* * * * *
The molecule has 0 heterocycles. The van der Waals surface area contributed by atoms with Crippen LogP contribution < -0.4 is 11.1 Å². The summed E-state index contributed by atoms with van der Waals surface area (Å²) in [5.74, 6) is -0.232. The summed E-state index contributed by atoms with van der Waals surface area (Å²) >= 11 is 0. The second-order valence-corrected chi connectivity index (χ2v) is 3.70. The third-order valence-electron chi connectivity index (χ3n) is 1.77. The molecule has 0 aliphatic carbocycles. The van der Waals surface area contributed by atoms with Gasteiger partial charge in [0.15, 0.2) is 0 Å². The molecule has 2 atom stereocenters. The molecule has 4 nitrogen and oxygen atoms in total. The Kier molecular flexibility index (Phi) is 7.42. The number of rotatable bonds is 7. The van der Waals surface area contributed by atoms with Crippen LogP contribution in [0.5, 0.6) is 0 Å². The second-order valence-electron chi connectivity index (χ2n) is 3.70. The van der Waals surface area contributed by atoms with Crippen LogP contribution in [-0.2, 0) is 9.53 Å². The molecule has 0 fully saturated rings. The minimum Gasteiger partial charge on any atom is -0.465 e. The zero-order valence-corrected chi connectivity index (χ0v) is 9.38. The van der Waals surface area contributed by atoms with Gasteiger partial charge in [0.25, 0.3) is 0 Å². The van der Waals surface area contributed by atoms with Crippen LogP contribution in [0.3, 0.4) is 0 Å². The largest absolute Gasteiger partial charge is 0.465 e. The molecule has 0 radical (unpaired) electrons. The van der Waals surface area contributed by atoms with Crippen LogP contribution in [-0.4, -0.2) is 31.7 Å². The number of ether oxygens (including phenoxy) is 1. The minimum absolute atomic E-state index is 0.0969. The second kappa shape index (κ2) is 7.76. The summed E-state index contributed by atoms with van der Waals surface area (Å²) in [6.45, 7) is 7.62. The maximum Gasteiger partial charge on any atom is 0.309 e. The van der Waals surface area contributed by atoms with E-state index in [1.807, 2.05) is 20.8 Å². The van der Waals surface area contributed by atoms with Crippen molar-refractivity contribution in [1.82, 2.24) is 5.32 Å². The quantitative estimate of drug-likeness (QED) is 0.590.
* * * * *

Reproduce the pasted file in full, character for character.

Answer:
The molecule has 0 heterocycles. The van der Waals surface area contributed by atoms with Crippen LogP contribution < -0.4 is 11.1 Å². The summed E-state index contributed by atoms with van der Waals surface area (Å²) in [5.74, 6) is -0.232. The summed E-state index contributed by atoms with van der Waals surface area (Å²) >= 11 is 0. The second-order valence-corrected chi connectivity index (χ2v) is 3.70. The third-order valence-electron chi connectivity index (χ3n) is 1.77. The molecule has 0 aliphatic carbocycles. The van der Waals surface area contributed by atoms with Gasteiger partial charge in [0.15, 0.2) is 0 Å². The molecule has 2 atom stereocenters. The molecule has 4 nitrogen and oxygen atoms in total. The Kier molecular flexibility index (Phi) is 7.42. The number of rotatable bonds is 7. The van der Waals surface area contributed by atoms with Crippen LogP contribution in [0.5, 0.6) is 0 Å². The second-order valence-electron chi connectivity index (χ2n) is 3.70. The van der Waals surface area contributed by atoms with Crippen LogP contribution in [-0.2, 0) is 9.53 Å². The molecule has 0 fully saturated rings. The minimum Gasteiger partial charge on any atom is -0.465 e. The zero-order valence-corrected chi connectivity index (χ0v) is 9.38. The van der Waals surface area contributed by atoms with Gasteiger partial charge in [0.25, 0.3) is 0 Å². The van der Waals surface area contributed by atoms with Crippen LogP contribution in [0.3, 0.4) is 0 Å². The largest absolute Gasteiger partial charge is 0.465 e. The molecule has 0 radical (unpaired) electrons. The van der Waals surface area contributed by atoms with Crippen LogP contribution in [-0.4, -0.2) is 31.7 Å². The number of ether oxygens (including phenoxy) is 1. The minimum absolute atomic E-state index is 0.0969. The second kappa shape index (κ2) is 7.76. The summed E-state index contributed by atoms with van der Waals surface area (Å²) in [6.45, 7) is 7.62. The maximum Gasteiger partial charge on any atom is 0.309 e. The van der Waals surface area contributed by atoms with E-state index in [1.807, 2.05) is 20.8 Å². The van der Waals surface area contributed by atoms with Crippen molar-refractivity contribution in [1.82, 2.24) is 5.32 Å². The quantitative estimate of drug-likeness (QED) is 0.590.